• Another pathetic attempt to provide a complicated work around, instead of fixing the lack of regulatory oversight. The FDA is almost completely in the pocket of big pharma and will work to protect their interests, as they have demonstrated repeatedly in the past. Most of the drugs Americans buy already are manufactured in China and India, and the FDA has failed numerous times on the inspection process. At the request of the industries, and due to underfunding by corrupt politicians to protect corrupt manufacturing corporations, there are not enough inspectors. There have been numerous times, contaminated products have made it to the American market. Mnay of these drugs did not even contain the active ingredients. Thanks to the continuing misinformation and pharma marketing, in the media, the average American is not even aware of this threat the their health. Pharma prices did not come down as a result of shipping the manufacturing overseas, they increased.

    With Medicare For All we would not have these problems, or this expensive, corrupt and dangerous corporate malfeasance.

  • It would appear the intent of the FDA proposal is to provide the appearance of doing something while actually not doing anything at all.

    The short path requirement dooms the plan to failure. US drug suppliers would virtually certainly raise prices to the Canadian distributors willing to sell pills back to the US. Canadian distributors in turn would simply decline to sell to the US to avoid price retribution from the US suppliers. Game over. End result: Donald Trump gets something to tout at his endless pep rallies about his beautiful FDA plan and gets a bonus of being able to criticize Canada for declining to participate. Nothing changes for US consumers. Why am I not surprised?

  • It would behove the big US to not aim to plunder a neighbour’s drug supply. The US has over 10 times the population of Canada, would render Canada dry in about 3 months. The Canadians have done some serious, tax-payer funded work for decades – in health care and medicine costs. And of course they will protect their work and results. The US needs to vastly improve = ditch the hungry greedy middle men, pharma lobbyists, and corrupt “buy-able” policitians. The FDA seems to understand that bit.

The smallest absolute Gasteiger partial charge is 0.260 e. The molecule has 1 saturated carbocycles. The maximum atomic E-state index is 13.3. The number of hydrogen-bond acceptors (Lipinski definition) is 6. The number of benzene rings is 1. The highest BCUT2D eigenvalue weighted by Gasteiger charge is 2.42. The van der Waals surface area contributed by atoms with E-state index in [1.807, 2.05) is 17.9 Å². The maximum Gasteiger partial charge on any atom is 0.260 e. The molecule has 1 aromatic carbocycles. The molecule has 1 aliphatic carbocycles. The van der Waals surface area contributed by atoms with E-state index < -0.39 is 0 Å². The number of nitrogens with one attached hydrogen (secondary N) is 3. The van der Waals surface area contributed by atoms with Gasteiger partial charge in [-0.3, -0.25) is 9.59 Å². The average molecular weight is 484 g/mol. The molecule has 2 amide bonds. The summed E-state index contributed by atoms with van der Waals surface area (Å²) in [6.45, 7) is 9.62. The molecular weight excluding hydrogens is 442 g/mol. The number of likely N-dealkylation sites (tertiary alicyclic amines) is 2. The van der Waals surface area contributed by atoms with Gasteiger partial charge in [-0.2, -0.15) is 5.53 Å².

• The right needs to come up with some good proposals here to protect truly free markets. We will lose all faith in markets if other countries strangle us with monopsony pharma price control cartels.

    • This won’t work. Manufacturers could simply restrict the flow of medicines to Canada who then restricts the flow back to the US. Also, the market in Canada on some products is relatively small, so you’d have to create another system for US distribution. Add on top of that only a small number (McKesson mostly) of companies manage the pharma distribution business in Canada, and they’ll need their cut, the whole thing falls short of the intended goal. On its face the idea makes sense, but in practice this won’t work. More of a political sound bite than something that will actually work. This also lends to creating black and gray markets that could end up hurting more patients than it helps (think of compounding pharmacies and meningitis outbreaks).

    • You could make that argument about arbitrage in any industry, yet it works in nearly all of them. What is peculiar to pharma that makes it impracticable?

    • I’m don’t see this as an “arbitrage” scenario. Canada isn’t buying cheap and selling high, and we’re not offshoring production to Canada to lower prices in the US for example.

      I’m not sure of many industries that are similar, but that is just me. I mean we don’t grow oranges in Florida for Canada to sell back to New Yorkers. Also, the drug companies to some degree still control the price in Canada. If they choose to forgo that business they can simply raise prices in Canada which would diminish the return here in the US. Lastly, these goods aren’t products like clothing. If the design or fit is off you can return a shirt or send it to a thrift store. If there is a fault with the medicine peoples lives could immediately be at risk, which could in turn cause more dr and hospital visits, ultimately costing tax payers more than if they just bought the medicine here.